Tuesday May 17
Aren’t you fed up with diet culture and attaining the ideal body? These things change SO often, too. Last year, the ideal body amongst young women was thin and lean, and now we’re moving into the idea of curves and bigger butts. When will this cycle end?
“Don’t eat carbs, definitely do not have dessert, eat chicken, rice and broccoli for every meal, oh and you don’t need breakfast. Intermittent fasting is good! Are you eating at this time, but it’s past 8pm! Don’t you dare eat take out or fast food, and don’t eat dairy or high-calorie foods. Eat salads with out any dressing, stay away from processed foods. You’re a failure – you skipped the gym today! You should be doing cardio and HIIT training every single day!”
These are all just a glimpse into the many ‘rules’ that diet culture breeds. It’s too hard to keep up with them all the time. One day we’re told to skip breakfast, because who eats that early in the day? The next we’re told we have to have 3-5 meals a day, because who likes to starve? It’s a vicious cycle that we must begin to change and intervene. Let’s stop diet culture for good.
What is food freedom?
Food freedom is the idea of ditching all diet culture, fads and restrictive eating patterns, to allow food to be a part of your life without controlling it or fearing it.
Brenna O’Malley, creator of the health blog The Wellful, believes that food freedom is being in a place with your body and with your relationship to food, which puts you back in control, and making choices of what you eat without fear of loss of control of the fear of food itself.
These two concepts battle each other in the world of health and fitness. We shouldn’t have to choose between the two, ever.
Having suffered with an eating disorder for a while now, I constantly face this battle. I restricted myself for so long and only now am I finding the courage to stand up and fight for food freedom as I know that that is the only way to achieve a pure and good relationship with myself, my body and food. I no longer want to be in the position where I am out with my friends drinking or at a restaurant and panic if they don’t have any “healthy” options on the menu – something which has been made a lot harder to challenge recently thanks to the “ingenuity” of the government in deciding to add calories to menus. Thanks, Boris.
Online we see so many posts and opinions about how we should eat, when we should eat, what foods are deemed as “good or bad”. But something I’ve learned just as I start the recovery journey with the goal of food freedom, is that no foods are “good” or “bad”. As soon as you start to label foods like that, restriction starts up so easily. This is why social media can quickly become all too toxic. From a young age we are exposed to an infinite amount of people online, sharing their ‘tips and tricks on how to lose weight’, or the ‘perfect ab routine for the sixpack abs for the summer.’ No wonder the rate of eating disorders among younger people has increased in recent years.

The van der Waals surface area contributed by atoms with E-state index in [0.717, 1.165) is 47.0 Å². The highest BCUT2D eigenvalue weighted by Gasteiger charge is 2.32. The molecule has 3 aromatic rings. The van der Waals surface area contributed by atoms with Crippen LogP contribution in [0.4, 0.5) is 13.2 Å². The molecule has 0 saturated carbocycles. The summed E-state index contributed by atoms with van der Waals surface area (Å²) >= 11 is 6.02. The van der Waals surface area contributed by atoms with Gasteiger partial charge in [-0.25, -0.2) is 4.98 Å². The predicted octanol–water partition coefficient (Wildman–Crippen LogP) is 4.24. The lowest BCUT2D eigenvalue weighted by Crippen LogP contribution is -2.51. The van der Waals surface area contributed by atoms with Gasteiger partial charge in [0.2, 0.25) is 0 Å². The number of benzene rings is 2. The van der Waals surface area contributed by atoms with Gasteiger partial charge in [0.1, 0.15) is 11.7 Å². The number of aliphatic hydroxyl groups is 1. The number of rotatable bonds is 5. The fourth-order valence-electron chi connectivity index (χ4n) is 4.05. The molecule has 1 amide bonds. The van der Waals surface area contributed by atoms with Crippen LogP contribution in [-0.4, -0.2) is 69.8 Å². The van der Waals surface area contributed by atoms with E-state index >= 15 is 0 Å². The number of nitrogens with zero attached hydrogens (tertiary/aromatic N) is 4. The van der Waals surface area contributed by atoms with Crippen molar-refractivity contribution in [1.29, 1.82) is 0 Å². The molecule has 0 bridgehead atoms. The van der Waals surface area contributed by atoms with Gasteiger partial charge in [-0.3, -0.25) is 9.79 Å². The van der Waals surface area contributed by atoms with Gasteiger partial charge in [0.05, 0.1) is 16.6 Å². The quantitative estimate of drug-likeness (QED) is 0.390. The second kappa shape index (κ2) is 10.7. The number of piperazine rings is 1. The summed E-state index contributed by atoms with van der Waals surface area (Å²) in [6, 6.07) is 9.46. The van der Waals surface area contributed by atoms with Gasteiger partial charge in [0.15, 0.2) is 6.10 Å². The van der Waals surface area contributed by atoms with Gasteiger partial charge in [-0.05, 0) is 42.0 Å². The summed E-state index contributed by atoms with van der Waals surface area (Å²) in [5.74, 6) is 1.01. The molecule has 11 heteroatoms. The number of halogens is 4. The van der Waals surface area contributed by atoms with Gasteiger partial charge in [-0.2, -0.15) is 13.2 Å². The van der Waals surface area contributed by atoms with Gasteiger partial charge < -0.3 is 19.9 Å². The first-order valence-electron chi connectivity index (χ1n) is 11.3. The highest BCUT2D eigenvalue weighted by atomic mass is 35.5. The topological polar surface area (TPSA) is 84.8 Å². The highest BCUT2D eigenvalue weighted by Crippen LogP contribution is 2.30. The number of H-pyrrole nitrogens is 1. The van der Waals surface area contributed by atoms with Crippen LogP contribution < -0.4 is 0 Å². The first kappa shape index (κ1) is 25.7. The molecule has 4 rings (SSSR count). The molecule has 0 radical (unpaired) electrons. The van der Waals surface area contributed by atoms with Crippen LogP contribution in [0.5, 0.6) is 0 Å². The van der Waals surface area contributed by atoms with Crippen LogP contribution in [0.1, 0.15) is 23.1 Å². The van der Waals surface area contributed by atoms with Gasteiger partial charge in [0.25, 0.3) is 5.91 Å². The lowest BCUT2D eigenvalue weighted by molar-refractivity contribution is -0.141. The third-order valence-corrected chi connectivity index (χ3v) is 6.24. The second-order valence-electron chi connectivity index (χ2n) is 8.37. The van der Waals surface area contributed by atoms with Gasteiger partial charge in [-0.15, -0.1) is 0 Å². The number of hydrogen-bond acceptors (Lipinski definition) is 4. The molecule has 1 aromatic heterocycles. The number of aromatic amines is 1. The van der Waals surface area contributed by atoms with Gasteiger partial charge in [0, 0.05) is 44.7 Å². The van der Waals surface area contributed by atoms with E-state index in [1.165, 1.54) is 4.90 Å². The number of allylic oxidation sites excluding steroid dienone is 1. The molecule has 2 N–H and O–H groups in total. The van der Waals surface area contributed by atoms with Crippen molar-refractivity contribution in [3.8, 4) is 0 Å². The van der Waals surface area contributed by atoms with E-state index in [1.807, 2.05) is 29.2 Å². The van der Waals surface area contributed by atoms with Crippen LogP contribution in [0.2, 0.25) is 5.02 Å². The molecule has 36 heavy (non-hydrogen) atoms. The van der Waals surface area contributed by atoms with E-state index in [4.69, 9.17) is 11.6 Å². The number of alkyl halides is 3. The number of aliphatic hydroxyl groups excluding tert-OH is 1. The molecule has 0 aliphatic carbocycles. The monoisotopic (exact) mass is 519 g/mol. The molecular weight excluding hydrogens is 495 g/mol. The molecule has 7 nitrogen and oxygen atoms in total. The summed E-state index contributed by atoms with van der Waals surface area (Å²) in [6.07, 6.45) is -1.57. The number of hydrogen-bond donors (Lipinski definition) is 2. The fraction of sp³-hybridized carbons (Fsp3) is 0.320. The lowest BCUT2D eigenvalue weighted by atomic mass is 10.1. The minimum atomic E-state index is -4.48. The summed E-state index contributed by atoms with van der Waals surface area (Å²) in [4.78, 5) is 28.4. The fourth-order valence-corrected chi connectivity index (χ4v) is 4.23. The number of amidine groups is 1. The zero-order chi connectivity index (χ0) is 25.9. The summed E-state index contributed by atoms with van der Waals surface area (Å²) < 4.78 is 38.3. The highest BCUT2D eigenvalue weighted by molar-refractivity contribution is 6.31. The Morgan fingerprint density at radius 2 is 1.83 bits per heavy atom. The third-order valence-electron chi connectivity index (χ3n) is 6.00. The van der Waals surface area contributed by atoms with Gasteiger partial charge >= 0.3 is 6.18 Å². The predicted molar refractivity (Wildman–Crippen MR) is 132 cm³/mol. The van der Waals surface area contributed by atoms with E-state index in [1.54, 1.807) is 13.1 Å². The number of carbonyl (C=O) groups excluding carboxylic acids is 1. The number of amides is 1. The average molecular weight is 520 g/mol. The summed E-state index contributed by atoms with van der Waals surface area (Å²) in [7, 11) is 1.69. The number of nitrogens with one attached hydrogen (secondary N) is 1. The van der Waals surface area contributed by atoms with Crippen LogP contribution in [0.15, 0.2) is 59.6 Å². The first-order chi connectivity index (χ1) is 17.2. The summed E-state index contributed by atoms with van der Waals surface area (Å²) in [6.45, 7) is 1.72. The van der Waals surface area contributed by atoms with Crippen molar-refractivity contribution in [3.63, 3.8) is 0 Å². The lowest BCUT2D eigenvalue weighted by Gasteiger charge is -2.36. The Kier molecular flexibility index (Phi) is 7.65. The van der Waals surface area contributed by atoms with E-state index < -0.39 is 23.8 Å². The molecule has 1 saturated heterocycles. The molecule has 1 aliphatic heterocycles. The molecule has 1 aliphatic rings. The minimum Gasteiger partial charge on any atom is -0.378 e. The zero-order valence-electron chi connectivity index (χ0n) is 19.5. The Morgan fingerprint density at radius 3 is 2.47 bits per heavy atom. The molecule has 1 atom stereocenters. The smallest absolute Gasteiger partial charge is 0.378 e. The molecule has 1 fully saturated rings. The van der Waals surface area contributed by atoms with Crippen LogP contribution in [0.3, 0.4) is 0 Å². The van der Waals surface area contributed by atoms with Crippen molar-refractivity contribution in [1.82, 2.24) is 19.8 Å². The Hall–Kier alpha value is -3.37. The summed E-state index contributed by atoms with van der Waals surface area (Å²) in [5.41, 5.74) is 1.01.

Diet culture refers to a rigid set of expectations about valuing thinness and attractiveness over physical health and emotional well-being. Diet culture often emphasises “good” versus “bad” foods, focuses on calorie restriction, and normalises self-deprecating talk. All these things tied up just leads to one big mess: restriction, and often eating disorders. It takes a long time to understand the toxicity of diet culture, especially when we have been brought up in a world that seems to applaud it.
Food freedom should be lauded over any other form of eating habits. Food freedom indeed gives you this sense of freedom of controlling what you eat in a sustainable way. Craving something which is deemed as “bad” like an ice cream or pizza or pasta or bread or carbs or anything beige? Eat it. There are no bad foods. Your body digests it the same way as anything else! Everything in moderation, but feed up and allow your body to tell you what it wants: listen to your body. There are no right or wrong ways to eat, right or wrong times to eat, or right or wrong foods to eat. There are no rules.
It’s so hard to come to terms with this, especially as someone who has lived on diet rules and tough restrictions for so long. However, it does come. And the feeling you get afterwards, is amazing.
I give you a challenge for the day: whatever you are craving right now, be it a snack or a meal, go get it and enjoy it. Challenge your thoughts around eating and restriction and what you should be eating vs what you shouldn’t. No one should ever feel the need to restrict or think badly about foods based on what they picked up on the news or in the environment around them. Those silly little rules we hear are just that: silly.
Learn to accept yourself and eat all the foods you want. I’m doing it with you right now. Today I woke up feeling quite off and achy and ill, and straight away my ED thoughts kicked in and said “aha! You can use this as an excuse to not eat today and restrict!”. I went on a walk and told myself “no, we don’t do that anymore“. And I’ve just eaten breakfast and will go on with my day, with more relaxing and rest, just as I would any other day and not allow myself to restrict. Just in that moment, I am challenging my ED. And that feeling is empowering.
Pepetoe love ❤